* How many soldiers go AWOL each year?


dismissed – allowed to leave a room, especially in the military; no longer needed; with permission to leave

* When the army general calls you into his office, you cannot leave until you are dismissed by him.


to enlist – to sign up; to register to participate in something

* Frank enlisted in the U.S. Navy when he turned 18 years old.

camouflage – a green, brown, and gray design that is used on fabrics and on painted surfaces to make things more difficult to see, especially in the military

* The men and women wore camouflage clothing and hid in the forest, where it was very difficult to see them.


no laughing matter – not funny; nothing to laugh about; something that should be taken very seriously and should not be joked about

* Their parents told them: Deciding to get married is no laughing matter, since your marriage should last for the rest of your life.


recruiter – a person whose job is to get other people to work in an organization or participate in a specific group, especially in the military

* The university sent a recruiter to Megan’s high school to try to get her and other good students like her to apply to the university.


discipline – the ability to control one’s actions, words, and/or thoughts; the ability to control one’s behavior; the ability to be obedient and do what other people tell one to do

* Losing weight requires a lot of discipline regarding what you eat and how much you exercise.


foxhole – a small hole in the ground that soldiers lie in for protection while they are shooting at other people and while they are being shot at

* The soldiers were cold, hungry, and tired, yet they had to stay in the foxholes for their own protection while the enemy was shooting at them.


deployment – the planned and coordinated movement of soldiers, equipment, and supplies to a place where they are needed

* Denise is on deployment in Afghanistan.

Comprehension Questions
1. What does Robert need to do in two days?
a) He needs to salute his superior officer.
b) He needs to write a report about his duties.
c) He needs to begin serving in the military.

2. What does a recruiter want people to do?
a) To salute.
b) To be dismissed.
c) To enlist.

Answers at bottom.

What Else Does It Mean?
attention

The word “attention,” in this podcast, is a word shouted to get someone to look at or listen to oneself, especially in the military: “The students were talking too much, so the teacher shouted, ‘Attention, please!’” The phrase “to pay attention to (something or someone) means to look at and/or listen to something or someone: “You need to pay more attention in class, Samantha.” Or, “Have you been paying attention to the news about the elections?” The phrase “to pay attention to detail” means to be detail-oriented, or to be interested in the small details of something more than the big picture: “Accountants must pay attention to detail in their work.” Finally, “attention” is the interest that people show in something or someone: “She dresses in bright colors to attract attention.”

to pack

In this podcast, the verb “to pack” means to put the things that one will need into suitcases or other bags for traveling: “Kelly is packing too many things. She has five suitcases for her two-day trip to the mountains!” The verb “to pack” also means to package, or to put something into a container for storage or for selling: “They packed the dishes into boxes with lots of newspaper to protect them from breaking.” “To pack” sometimes means to put many people or things into a small area so that they are very crowded: “Hundreds of people packed onto the dance floor when the band started playing.” Finally, “to pack” can mean to push on something very hard so that it takes up less space: “This cookie recipe requires packing one cup of brown sugar.” Or, “The earth is packed here where so many people walk on it.”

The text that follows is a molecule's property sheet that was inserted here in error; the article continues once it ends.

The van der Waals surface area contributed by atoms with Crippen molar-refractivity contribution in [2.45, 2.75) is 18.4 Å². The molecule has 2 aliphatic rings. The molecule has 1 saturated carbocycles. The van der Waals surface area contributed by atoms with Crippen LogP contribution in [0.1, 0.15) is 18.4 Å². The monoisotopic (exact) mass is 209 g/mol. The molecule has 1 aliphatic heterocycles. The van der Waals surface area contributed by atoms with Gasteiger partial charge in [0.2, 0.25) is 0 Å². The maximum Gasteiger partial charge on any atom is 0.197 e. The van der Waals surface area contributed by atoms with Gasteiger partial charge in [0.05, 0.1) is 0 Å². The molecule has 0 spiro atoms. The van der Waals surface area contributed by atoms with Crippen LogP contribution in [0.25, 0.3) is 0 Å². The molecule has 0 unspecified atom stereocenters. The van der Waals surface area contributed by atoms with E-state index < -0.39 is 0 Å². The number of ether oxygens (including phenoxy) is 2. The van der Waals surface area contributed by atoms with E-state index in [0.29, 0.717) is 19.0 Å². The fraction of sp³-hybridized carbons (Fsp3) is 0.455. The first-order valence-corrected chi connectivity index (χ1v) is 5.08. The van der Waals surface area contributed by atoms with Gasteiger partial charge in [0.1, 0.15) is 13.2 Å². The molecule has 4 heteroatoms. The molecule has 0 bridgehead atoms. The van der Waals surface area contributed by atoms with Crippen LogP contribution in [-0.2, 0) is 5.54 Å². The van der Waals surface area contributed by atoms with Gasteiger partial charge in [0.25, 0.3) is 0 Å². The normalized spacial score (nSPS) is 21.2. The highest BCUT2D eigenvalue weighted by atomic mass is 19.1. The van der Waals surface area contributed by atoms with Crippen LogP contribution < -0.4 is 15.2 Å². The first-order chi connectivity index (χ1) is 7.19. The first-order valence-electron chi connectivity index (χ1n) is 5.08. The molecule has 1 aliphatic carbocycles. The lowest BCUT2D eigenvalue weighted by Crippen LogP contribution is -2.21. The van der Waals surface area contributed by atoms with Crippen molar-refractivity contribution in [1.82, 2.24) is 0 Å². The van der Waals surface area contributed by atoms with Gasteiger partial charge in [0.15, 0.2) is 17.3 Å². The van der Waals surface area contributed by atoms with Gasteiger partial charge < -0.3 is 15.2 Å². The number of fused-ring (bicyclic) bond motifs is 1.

Culture Note
The United States Armed Forces, also known as the United States Military, “comprises” (is made up of) five “branches” (parts): the Army, Navy, Marine Corps, Air Force, and Coast Guard.

The U.S. Army is the oldest branch of the military. It was created in 1775 for the Revolutionary War against Britain. The Army is also the largest branch of the military, with more than one million members. Its soldiers fight mostly on land.

The U.S. Navy is smaller, with only about 500,000 people “in service” (working in the military). The Navy primarily works on the oceans and seas. It has almost 300 “ships” (large boats) and more than 4,000 “aircraft” (planes, helicopters, and other flying vehicles of different sizes).

The U.S. Marine Corps works closely with the U.S. Navy. It is the smallest military branch, with only about 200,000 members. It is very good at responding to “crises” (emergencies, or very urgent situations) quickly.

The U.S. Air Force was “founded” (created) in 1947 and mostly focuses on fighting that happens in the air. It has more than 6,000 aircraft, more than any other air force in the world.

Finally, the fifth branch of the U.S. military is the U.S. Coast Guard. It has a “broader” (wider and including more things) “mission” (purpose) than do the other branches of the military. The Coast Guard is supposed to protect the public, the environment, and the United States’ economic and security interests in “maritime” (related to the sea) regions.

The people who serve in the U.S. Armed Forces are very proud of their work, but they are often even more proud of the specific branch that they serve in. There are many friendly “rivalries” (competition between people or groups) between and among the different branches of the military.

Comprehension Answers
1 - c

2 - a